Chewing, in which food is mixed with saliva, begins the mechanical process of digestion. This produces a bolus which can be swallowed down the esophagus to enter the stomach. Here it is mixed with gastric acid until it passes into the duodenum where it is mixed with a number of enzymes produced by the pancreas. Saliva also contains a catalytic enzyme called amylase which starts to act on food in the mouth. Another digestive enzyme called lingual lipase is secreted by some of the lingual papillae on the tongue and also from serous glands in the main salivary glands. Digestion is helped by the chewing of food carried out by the muscles of mastication, by the teeth, and also by the contractions of peristalsis, and segmentation. Gastric acid, and the production of mucus in the stomach, are essential for the continuation of digestion.
Peristalsis is the rhythmic contraction of muscles that begins in the esophagus and continues along the wall of the stomach and the rest of the gastrointestinal tract. This initially results in the production of chyme which when fully broken down in the small intestine is absorbed as chyle into the lymphatic system. Most of the digestion of food takes place in the small intestine. Water and some minerals are reabsorbed back into the blood in the colon of the large intestine. The waste products of digestion (feces) are defecated from the anus via the rectum.Megaesophagus
Megaesophagus, also known as esophageal dilatation, is a disorder of the esophagus in humans and other mammals, whereby the esophagus becomes abnormally enlarged. Megaesophagus may be caused by any disease which causes the muscles of the esophagus to fail to properly propel food and liquid from the mouth into the stomach (that is, a failure of peristalsis). Food can become lodged in the flaccid esophagus, where it may decay, be regurgitated, or may be inhaled into the lungs (leading to aspiration pneumonia).Nutcracker esophagus
Nutcracker esophagus, or hypertensive peristalsis, is a disorder of the movement of the esophagus characterized by contractions in the smooth muscle of the esophagus in a normal sequence but at an excessive amplitude or duration. Nutcracker esophagus is one of several motility disorders of the esophagus, including achalasia and diffuse esophageal spasm. It causes difficulty swallowing, or dysphagia, to both solid and liquid foods, and can cause significant chest pain; it may also be asymptomatic. Nutcracker esophagus can affect people of any age, but is more common in the sixth and seventh decades of life. The diagnosis is made by an esophageal motility study (esophageal manometry), which evaluates the pressure of the esophagus at various points along its length. The term "nutcracker esophagus" comes from the finding of increased pressures during peristalsis, with a diagnosis made when pressures exceed 180 mmHg; this has been likened to the pressure of a mechanical nutcracker. The disorder does not progress, and is not associated with any complications; as a result, treatment of nutcracker esophagus targets control of symptoms only.Peristalsis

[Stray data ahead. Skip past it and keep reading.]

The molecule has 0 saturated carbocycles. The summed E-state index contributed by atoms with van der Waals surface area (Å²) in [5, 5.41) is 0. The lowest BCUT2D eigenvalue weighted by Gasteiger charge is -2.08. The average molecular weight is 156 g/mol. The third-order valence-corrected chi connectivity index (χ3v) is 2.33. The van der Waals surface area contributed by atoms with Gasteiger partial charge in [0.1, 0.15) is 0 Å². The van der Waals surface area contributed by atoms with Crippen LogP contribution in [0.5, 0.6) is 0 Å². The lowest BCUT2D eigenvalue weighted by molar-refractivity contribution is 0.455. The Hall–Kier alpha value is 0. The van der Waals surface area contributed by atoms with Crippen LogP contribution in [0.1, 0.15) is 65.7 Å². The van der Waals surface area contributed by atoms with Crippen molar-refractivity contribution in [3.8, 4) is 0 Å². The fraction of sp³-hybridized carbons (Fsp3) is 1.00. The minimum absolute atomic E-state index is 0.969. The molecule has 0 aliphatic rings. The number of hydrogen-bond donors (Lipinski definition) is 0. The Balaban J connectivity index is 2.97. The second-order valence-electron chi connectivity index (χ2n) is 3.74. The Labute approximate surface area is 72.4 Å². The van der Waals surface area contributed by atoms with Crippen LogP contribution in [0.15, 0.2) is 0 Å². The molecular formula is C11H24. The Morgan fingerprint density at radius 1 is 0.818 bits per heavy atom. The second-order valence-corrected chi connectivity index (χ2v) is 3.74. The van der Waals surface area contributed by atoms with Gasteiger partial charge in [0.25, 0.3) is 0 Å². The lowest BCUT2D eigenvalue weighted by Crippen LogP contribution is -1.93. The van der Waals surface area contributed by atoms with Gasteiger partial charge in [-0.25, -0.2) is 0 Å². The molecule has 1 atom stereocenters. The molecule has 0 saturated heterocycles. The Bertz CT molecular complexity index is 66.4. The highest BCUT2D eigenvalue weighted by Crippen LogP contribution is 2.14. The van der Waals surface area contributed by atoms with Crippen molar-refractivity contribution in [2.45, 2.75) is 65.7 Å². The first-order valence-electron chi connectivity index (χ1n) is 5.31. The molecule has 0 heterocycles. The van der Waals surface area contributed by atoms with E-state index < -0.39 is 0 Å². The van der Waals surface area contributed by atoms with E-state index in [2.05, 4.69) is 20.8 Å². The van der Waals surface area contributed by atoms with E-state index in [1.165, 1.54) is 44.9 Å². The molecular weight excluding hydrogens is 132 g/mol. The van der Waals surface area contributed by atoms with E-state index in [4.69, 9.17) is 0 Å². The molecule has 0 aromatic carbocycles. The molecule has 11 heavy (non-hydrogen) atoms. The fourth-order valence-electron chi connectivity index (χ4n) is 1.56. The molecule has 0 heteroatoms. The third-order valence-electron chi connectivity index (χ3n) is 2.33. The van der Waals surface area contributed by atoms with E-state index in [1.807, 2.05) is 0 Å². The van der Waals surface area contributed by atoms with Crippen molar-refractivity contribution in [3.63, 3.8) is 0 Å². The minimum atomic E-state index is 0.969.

Peristalsis is a radially symmetrical contraction and relaxation of muscles that propagates in a wave down a tube, in an anterograde direction.
In much of a digestive tract such as the human gastrointestinal tract, smooth muscle tissue contracts in sequence to produce a peristaltic wave, which propels a ball of food (called a bolus while in the esophagus and upper gastrointestinal tract and chyme in the stomach) along the tract. Peristaltic movement comprises relaxation of circular smooth muscles, then their contraction behind the chewed material to keep it from moving backward, then longitudinal contraction to push it forward.
Earthworms use a similar mechanism to drive their locomotion, and some modern machinery imitates this design.
The word comes from New Latin and is derived from the Greek peristellein, "to wrap around," from peri-, "around" + stellein, "draw in, bring together; set in order".Throat
In vertebrate anatomy, the throat is the front part of the neck, positioned in front of the vertebra. It contains the pharynx and larynx. An important section of it is the epiglottis, which is a flap separating the esophagus from the trachea (windpipe) preventing food and drink being inhaled into the lungs. The throat contains various blood vessels, pharyngeal muscles, the nasopharyngeal tonsil, the tonsils, the palatine uvula, the trachea, the esophagus, and the vocal cords. Mammal throats consist of two bones, the hyoid bone and the clavicle. The "throat" is sometimes thought to be synonymous for the isthmus of the fauces.It works with the mouth, ears and nose, as well as a number of other parts of the body. Its pharynx is connected to the mouth, allowing speech to occur, and food and liquid to pass down the throat. It is joined to the nose by the nasopharynx at the top of the throat, and to ear by its Eustachian tube. The throat's trachea carries inhaled air to the bronchi of the lungs. The esophagus carries food through the throat to the stomach. Adenoids and tonsils help prevent infection and are composed of lymph tissue. The larynx contains vocal cords, the epiglottis (preventing food/liquid inhalation), and an area known as the subglottic larynx—the narrowest section of the upper part of the throat. In the larynx, the vocal cords consist of two membranes that act according to the pressure of the air.Zenker's diverticulum
A Zenker's diverticulum, also pharyngeal pouch, is a diverticulum of the mucosa of the esophagus, just above the cricopharyngeal muscle (i.e. above the upper sphincter of the esophagus). It is a pseudo diverticulum (not involving all layers of the esophageal wall).
It was named in 1877 by German pathologist Friedrich Albert von Zenker.